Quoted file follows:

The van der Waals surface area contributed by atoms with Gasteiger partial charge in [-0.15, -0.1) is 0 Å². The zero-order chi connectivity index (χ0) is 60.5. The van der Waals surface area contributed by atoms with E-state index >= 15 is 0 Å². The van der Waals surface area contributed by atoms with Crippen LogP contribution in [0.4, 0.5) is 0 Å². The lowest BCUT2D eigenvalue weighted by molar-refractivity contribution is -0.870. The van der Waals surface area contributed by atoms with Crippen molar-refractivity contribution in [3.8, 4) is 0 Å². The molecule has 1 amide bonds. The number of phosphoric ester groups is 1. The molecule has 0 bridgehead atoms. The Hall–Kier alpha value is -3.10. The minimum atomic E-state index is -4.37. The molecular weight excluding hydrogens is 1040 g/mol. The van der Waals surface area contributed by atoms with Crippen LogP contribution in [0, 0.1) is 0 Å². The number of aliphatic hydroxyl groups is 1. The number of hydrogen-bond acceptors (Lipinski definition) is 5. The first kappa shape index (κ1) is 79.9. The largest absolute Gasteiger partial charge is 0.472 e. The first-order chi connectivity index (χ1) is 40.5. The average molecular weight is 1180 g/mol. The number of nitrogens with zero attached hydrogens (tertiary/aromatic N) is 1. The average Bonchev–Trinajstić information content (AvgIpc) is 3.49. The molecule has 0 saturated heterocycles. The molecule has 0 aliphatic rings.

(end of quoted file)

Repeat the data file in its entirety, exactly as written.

The van der Waals surface area contributed by atoms with Gasteiger partial charge in [-0.15, -0.1) is 0 Å². The zero-order chi connectivity index (χ0) is 60.5. The van der Waals surface area contributed by atoms with E-state index >= 15 is 0 Å². The van der Waals surface area contributed by atoms with Crippen LogP contribution in [0.4, 0.5) is 0 Å². The lowest BCUT2D eigenvalue weighted by molar-refractivity contribution is -0.870. The van der Waals surface area contributed by atoms with Crippen molar-refractivity contribution in [3.8, 4) is 0 Å². The molecule has 1 amide bonds. The number of phosphoric ester groups is 1. The molecule has 0 bridgehead atoms. The Hall–Kier alpha value is -3.10. The minimum atomic E-state index is -4.37. The molecular weight excluding hydrogens is 1040 g/mol. The van der Waals surface area contributed by atoms with Crippen LogP contribution in [0, 0.1) is 0 Å². The number of aliphatic hydroxyl groups is 1. The number of hydrogen-bond acceptors (Lipinski definition) is 5. The first kappa shape index (κ1) is 79.9. The largest absolute Gasteiger partial charge is 0.472 e. The first-order chi connectivity index (χ1) is 40.5. The average molecular weight is 1180 g/mol. The number of nitrogens with zero attached hydrogens (tertiary/aromatic N) is 1. The average Bonchev–Trinajstić information content (AvgIpc) is 3.49. The molecule has 0 saturated heterocycles. The molecule has 0 aliphatic rings.